On June 3 of this year, in the neighborhood of Matanzas in Santiago, the second most populated and important city in the Dominican Republic, a racist horde carried out yet another lynching of two Haitian workers. As has been established in the official investigations, the businessman Gabriel Beato Burgos, unprovoked and motivated by anti-Haitian xenophobia, fired shots at two men of Haitian nationality and during this barrage a stray bullet shot by him struck and killed the young Dominican man Daniel Espejo. To cover up his crime, Burgos accused the Haitian men he shot at of having killed Espejo. Incited by the false story of the real killer, a mob of racists attacked Victor Pierre and Esil´homme Atul, two Haitian workers who were passing by and had no connection with the first incident. This racist mob killed Pierre and seriously injured Atul. Witnesses have expressed that several Haitian families living in the community were also threatened and expelled by the mob.

This brutal hate crime against two innocent Haitian workers is new evidence of the degeneration of the racist regime in the Dominican Republic, and particularly in the El Cibao region, which has become a center of operations for ultra-right nationalist groups. The mayor of Santiago, Abel Martínez Durán, who is a member of the Central Committee and the Political Committee of the ruling Dominican Liberation Party, has promoted hate campaigns against Haitian immigrants and has encouraged his followers to use excessive force, abuse, extortion and theft from Haitian nationals. Just last year a tourist from Kenya, Frederick Marwan, was attacked by the Santiago police only because they believed he was of Haitian nationality. In addition to stirring up lynch mobs, the Dominican government has also been engaged in the arbitrary expulsion of Dominicans of Haitian descent in illegal deportation proceedings which has been protested.

In the Dominican Republic, it’s sadly common for racist mobs to burn the homes of Haitian immigrants and expel them from the communities where they live. And virtually all of these crimes go unpunished. One of the most emblematic cases of racist violence in recent years was the murder of young Claude Jean Harry “Tulile”, who was found hanging in a park in Santiago in 2015, even more outragesly the perpetrators of this muderous crime remain unpunished. According to the report “The Republic of Injustices” published in 2018 by the Initiative for Investigative Journalism in the Americas, in the last decade the press covered 67 lynchings of which 15 were against people of Haitian nationality. The real number of lynchings in the Dominican Republic is higher and the majority of the victims were young black dominicans.

Most media outlets amplify racist and conspiracy laden speeches of anti-immigrant public figures about a “silent invasion,” continuing a disastrous tradition of Trujillo’s fascist dictatorship. Institutional racism has reached such a point that the Dominican State has been adopting policies in the last six years, such as La Sentencia which seeks to erase birthright citizenship rights, to convert more than 100,000 Dominicans of Haitian descent into statelessness. In this context of oppression, Haitian and Dominican women of Haitian descent are especially vulnerable.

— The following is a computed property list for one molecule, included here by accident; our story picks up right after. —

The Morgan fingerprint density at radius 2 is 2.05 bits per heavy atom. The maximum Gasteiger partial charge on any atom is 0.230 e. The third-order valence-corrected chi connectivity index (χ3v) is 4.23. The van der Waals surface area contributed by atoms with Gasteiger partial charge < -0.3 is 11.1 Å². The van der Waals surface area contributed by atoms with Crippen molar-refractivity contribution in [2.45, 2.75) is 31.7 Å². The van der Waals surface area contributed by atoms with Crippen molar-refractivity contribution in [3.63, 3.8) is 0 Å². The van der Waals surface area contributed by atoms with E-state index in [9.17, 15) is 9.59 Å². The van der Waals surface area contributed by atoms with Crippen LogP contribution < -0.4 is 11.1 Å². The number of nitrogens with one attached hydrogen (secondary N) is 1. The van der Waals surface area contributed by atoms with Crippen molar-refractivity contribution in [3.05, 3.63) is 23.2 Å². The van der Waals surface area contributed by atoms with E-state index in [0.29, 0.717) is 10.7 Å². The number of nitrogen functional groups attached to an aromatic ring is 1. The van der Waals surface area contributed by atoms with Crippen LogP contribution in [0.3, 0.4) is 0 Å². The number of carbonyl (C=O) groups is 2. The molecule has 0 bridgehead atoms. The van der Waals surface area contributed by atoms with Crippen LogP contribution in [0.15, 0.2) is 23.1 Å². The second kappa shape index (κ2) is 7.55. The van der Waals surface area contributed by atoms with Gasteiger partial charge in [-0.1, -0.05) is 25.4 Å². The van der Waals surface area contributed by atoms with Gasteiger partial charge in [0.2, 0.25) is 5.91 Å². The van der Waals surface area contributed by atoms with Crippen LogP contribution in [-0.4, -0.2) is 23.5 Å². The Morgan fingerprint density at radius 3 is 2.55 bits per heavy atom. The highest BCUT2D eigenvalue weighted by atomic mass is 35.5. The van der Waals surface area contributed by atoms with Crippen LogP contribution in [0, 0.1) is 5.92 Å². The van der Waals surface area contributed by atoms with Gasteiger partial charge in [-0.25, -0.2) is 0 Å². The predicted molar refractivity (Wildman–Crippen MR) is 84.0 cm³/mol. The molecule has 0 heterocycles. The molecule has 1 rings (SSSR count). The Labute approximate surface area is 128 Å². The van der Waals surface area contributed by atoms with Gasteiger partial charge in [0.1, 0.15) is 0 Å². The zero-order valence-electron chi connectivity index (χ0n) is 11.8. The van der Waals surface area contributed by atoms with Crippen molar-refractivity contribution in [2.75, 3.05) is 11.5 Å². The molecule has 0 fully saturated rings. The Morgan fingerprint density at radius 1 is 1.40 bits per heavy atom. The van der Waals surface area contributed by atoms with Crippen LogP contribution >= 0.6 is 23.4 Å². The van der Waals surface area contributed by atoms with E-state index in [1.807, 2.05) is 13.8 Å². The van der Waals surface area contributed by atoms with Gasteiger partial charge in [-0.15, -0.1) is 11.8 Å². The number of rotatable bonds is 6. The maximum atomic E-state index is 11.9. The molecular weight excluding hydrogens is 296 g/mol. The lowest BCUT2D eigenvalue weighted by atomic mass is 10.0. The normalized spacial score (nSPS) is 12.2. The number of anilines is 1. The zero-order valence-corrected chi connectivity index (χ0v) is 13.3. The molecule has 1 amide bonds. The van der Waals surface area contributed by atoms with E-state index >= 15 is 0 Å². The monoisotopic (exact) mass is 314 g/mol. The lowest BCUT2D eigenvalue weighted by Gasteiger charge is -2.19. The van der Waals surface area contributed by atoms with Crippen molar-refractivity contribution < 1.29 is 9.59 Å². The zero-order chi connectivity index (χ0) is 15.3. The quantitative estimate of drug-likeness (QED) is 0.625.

Discourses that fuel hatred and terror are the prelude to serious criminal actions, including hate crimes. It is common, and especially in pre-election periods, for government officials and candidates from most parties to use racist rhetoric, foisting on Haitian immigrants the country’s economic and social problems, especially criminality and a supposed overload of public services. The tendency is to deny the facts and statistics, which indicate that immigrant workers, mostly Haitians, contribute significantly to the country’s economic development. Far from parasitizing the Dominican State, on the contrary, they are commonly overexploited and deprived of the right to unionization, the full enjoyment of their labor rights and the principle of equal pay for equal work.

Together with the sectors of Dominican society that defend human rights and aspire for a better coexistence and respect for diversity amongst all people, we call for the broadest anti-racist solidarity to denounce the alarming and dangerous situation that Haitian immigrants and Dominicans of Haitian descent are going through in the Dominican Republic which is fueled by the rise of racist propaganda and racist State policies. We demand that the Dominican government cease policies which deny the rights of Haitian immigrants and Dominicans of Haitian descent. We demand an end to impunity for racist and fascist groups that incite lynchings, murders and mass expulsions of Haitians and Dominicans of Haitian descent. We demand that the Dominican State sign international pacts and treaties that defend the rights of migrants, and approve laws against racist hate crimes. And we demand justice for all victims of racist lynchings, especially Claude Jean Harry “Tulile” and Victor Pierre!